Rob, another Amazon delivery service partner in Renton, Washington, also had his contract cut in March after two years in the program for failing to keep up with route commitments that he said Amazon changed two weeks before peak season. Motherboard granted Rob anonymity because he is considering legal action. In November, he said Amazon asked him to ramp up from 20 to 32 routes, but two weeks out from peak, it changed his commitment to 55 routes. “That’s 40 drivers that I had to hire and get through background checks, training, and drug testing [in two weeks],” he said, noting that he was unable to hit these targets.
A spokesperson for Amazon denied that route commitments were changed two weeks before peak season. “This is inaccurate,” said Boschetti, the Amazon spokesperson. “We let our [delivery service partners] know about their routes and ramp schedule more than two months before the start of the holiday shopping season.”
In March, Rob had his contract cut and had to lay off 68 employees.
“For me, that is likely bankruptcy if I can’t sell my house and cover it,” he said. “It means a drastic change for my family for sure in the coming months, but we’ll find a way. Putting that on my drivers though was even worse. I’ve spent years making sure my drivers were as happy as I could make them despite how grueling the work can be.”
Mike and Anita, a Black couple who have owned an Amazon delivery company in the suburbs of Dallas, Texas since the program launched in 2018, also lost their contract to deliver Amazon packages this spring for “failure to ramp.”
“What I really want is for Amazon to stop overreaching their power and putting people in a worse situation than when they started. Especially when they target the program toward minorities and vets.”
The couple was one of the earliest Amazon delivery partners when Amazon debuted its delivery service partner program—marketing the opportunity in particular to veterans and minorities as a chance to earn up to an annual profit of between $75,000 and $300,000.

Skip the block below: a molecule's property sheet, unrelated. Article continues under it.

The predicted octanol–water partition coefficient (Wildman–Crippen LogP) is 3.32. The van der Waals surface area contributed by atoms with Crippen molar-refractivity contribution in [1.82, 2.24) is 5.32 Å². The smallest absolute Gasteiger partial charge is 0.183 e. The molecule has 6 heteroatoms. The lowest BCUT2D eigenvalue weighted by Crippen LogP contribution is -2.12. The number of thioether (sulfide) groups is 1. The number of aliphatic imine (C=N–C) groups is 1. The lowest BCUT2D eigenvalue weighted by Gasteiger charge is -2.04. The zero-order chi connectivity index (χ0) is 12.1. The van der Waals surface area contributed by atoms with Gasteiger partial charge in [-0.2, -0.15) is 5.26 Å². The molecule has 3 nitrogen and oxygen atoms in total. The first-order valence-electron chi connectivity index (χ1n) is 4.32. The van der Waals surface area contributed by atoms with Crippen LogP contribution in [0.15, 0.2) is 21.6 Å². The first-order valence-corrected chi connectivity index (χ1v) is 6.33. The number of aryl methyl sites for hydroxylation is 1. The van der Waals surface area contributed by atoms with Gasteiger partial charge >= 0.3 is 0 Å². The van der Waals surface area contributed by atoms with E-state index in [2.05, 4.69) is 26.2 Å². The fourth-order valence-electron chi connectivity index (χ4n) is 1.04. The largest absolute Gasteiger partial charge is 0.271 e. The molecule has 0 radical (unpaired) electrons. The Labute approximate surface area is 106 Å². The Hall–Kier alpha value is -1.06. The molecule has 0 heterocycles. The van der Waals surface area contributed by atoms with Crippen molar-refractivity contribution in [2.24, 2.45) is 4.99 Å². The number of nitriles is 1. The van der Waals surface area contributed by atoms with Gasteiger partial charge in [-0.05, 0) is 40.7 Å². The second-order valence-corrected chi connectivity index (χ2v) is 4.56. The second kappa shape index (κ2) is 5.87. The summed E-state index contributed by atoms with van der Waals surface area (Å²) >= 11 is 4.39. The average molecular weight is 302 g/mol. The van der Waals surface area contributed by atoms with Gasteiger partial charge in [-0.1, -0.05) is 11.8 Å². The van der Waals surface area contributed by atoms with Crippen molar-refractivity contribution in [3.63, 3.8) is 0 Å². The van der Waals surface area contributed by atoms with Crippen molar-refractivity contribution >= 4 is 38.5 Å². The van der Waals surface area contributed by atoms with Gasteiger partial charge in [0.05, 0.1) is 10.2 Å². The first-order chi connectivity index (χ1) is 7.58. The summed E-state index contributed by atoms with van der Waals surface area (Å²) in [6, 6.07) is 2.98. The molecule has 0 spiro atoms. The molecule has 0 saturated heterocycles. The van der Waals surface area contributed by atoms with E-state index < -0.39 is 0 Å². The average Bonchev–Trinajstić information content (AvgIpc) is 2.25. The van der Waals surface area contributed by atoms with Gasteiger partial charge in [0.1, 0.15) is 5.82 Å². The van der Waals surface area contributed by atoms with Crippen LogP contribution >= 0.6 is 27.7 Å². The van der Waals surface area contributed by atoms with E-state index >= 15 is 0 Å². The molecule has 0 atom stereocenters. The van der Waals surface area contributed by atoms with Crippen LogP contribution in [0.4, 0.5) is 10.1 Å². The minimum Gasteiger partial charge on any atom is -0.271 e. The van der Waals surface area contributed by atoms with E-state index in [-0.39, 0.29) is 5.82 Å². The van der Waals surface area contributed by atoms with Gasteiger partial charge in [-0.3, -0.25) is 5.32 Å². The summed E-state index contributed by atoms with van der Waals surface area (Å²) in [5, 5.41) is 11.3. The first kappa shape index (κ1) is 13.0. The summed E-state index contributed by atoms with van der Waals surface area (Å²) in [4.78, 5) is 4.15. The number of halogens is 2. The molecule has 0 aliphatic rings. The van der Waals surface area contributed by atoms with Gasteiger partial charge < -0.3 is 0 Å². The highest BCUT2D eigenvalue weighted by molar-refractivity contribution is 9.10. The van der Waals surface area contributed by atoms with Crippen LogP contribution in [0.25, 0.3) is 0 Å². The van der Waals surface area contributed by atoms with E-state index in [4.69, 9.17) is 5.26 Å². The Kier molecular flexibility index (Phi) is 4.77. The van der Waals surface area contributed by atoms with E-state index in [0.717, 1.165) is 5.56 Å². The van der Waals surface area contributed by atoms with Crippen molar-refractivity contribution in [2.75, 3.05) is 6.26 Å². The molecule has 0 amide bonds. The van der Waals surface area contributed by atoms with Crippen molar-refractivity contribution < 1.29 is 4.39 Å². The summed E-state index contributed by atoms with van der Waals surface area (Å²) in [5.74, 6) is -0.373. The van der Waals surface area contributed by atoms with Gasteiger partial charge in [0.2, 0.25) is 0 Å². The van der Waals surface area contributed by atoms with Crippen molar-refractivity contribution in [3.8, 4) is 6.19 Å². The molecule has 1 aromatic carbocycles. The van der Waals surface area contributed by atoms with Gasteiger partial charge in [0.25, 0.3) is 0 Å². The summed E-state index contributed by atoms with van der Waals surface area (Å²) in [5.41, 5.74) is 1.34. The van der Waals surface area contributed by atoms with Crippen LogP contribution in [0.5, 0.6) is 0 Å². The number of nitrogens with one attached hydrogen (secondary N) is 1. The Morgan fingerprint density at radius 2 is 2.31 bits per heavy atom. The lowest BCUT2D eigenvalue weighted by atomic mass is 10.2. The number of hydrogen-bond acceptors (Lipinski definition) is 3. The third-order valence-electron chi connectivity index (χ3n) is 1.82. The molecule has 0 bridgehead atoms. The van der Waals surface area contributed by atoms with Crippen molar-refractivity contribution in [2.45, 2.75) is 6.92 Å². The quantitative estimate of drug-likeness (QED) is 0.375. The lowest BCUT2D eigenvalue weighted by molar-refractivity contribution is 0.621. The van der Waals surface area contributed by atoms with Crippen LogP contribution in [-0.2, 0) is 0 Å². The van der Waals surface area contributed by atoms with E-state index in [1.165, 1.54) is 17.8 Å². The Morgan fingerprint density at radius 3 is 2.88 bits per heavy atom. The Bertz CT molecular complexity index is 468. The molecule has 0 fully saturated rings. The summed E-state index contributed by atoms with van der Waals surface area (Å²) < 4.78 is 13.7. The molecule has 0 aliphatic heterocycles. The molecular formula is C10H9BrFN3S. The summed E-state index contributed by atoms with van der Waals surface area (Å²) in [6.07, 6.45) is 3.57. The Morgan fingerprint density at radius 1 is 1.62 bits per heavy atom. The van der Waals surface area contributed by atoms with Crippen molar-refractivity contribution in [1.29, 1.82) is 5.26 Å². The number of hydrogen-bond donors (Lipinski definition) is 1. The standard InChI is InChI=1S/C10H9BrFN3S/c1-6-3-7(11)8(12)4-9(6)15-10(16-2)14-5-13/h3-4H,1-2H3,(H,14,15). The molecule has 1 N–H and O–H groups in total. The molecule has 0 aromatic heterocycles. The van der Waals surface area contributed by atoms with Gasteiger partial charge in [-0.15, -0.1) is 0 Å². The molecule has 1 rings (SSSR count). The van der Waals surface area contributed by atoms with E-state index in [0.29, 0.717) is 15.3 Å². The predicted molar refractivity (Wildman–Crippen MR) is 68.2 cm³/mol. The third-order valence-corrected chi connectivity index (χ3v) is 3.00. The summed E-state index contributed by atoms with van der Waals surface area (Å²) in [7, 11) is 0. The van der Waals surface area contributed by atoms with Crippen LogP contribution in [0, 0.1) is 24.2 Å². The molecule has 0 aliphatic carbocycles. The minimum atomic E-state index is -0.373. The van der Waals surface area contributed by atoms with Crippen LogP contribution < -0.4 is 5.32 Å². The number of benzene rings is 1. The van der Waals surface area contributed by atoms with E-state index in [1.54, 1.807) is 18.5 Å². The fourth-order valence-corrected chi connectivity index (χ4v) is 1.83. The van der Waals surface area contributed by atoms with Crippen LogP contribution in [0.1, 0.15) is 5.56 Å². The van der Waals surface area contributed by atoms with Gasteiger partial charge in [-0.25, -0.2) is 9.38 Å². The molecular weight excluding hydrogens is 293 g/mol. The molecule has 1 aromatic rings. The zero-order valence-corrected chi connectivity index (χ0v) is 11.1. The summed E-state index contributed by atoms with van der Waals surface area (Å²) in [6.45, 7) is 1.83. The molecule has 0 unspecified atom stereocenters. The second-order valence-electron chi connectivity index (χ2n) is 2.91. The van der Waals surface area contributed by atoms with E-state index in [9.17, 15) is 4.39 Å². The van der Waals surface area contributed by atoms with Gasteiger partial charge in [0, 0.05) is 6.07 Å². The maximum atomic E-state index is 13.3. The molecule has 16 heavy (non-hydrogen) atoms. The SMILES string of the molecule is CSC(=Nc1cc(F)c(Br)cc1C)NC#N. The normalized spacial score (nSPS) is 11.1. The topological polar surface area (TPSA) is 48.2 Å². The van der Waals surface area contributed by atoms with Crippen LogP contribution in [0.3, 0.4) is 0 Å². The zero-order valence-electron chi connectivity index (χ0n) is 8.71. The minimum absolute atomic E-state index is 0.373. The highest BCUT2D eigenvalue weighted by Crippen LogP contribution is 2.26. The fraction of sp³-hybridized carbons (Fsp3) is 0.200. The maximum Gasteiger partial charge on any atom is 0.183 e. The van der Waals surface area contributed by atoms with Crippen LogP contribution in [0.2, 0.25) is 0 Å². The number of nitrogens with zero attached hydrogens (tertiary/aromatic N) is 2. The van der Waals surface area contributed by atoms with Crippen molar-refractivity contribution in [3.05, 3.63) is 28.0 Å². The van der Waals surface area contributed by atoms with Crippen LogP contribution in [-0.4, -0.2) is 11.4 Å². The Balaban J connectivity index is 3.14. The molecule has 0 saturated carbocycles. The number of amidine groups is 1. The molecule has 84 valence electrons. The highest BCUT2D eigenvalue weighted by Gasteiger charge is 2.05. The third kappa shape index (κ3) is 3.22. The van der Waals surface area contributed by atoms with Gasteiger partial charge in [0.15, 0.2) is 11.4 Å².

In recent years, Amazon has frequently asked Mike to sing the program’s praises on recruiting panels and social hours for prospective Amazon delivery service partners and to be a resource at training for new partners on Zoom. They’ve flown him out to Las Vegas and Seattle for other events. Motherboard reviewed multiple requests Amazon sent to Mike to speak at these events. They also approached him to pilot new programs such as returning Whole Foods packages back to the warehouse.
But on April 9, after four years delivering packages for Amazon, the couple was forced to shut down and lay off 53 employees. “It was one of the worst days ever,” Mike told Motherboard. “I’ve had folks that have been working with me for years. [Our 53 employees] were shocked. I said ‘listen,’ just like talking to kids in a divorce ‘it’s not you guys, you didn’t do anything wrong.’”
As recently as February, Amazon had asked Mike to sit on a guest speaker panel to “share …experiences with new Owners going through the onboarding process,” Motherboard confirmed. “I will say that it’s outrageous to me that four weeks before they cut us they said ‘hey, can you sit on a panel for our program?”’ and next month, it’s ‘you can’t cut the mustard.’”
The couple also had faced severe hiring challenges. Amazon had repeatedly sent them “breach of contract” letters for failing to scale “during peak times” in 2020 and 2021, according to emails viewed by Motherboard. In 2020 Amazon had transferred the couple from a warehouse in a low-income Dallas suburb where the median household income was $63,000 a year to an affluent town off a highway with tolls where the median household income is $129,000 a year. The transfer to the wealthier town and the added commuting cost of tolls made it difficult to recruit new drivers even with ads taken out in both communities, the couple said. “We lost 60 percent percent of our workforce moving up here,” Mike said. “It was too far to drive for $15 an hour.”
In recent months, the couple says Amazon has also faced hiring challenges in its warehouse and bussed in warehouse workers from other communities, but that transportation offering didn’t extend to delivery drivers. “They were fighting the same thing as us,” Mike said.
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The couple, who has two young children, says they expect to have roughly $100,000 of debt from repairs on damages to 40 Amazon vans, worker’s compensation claims, and paying out vacation time to their workers, and might have to file for bankruptcy.
“What I really want is for Amazon to stop overreaching their power and putting people in a worse situation than when they started,” said Anita, “Especially when they target the program toward minorities and vets.”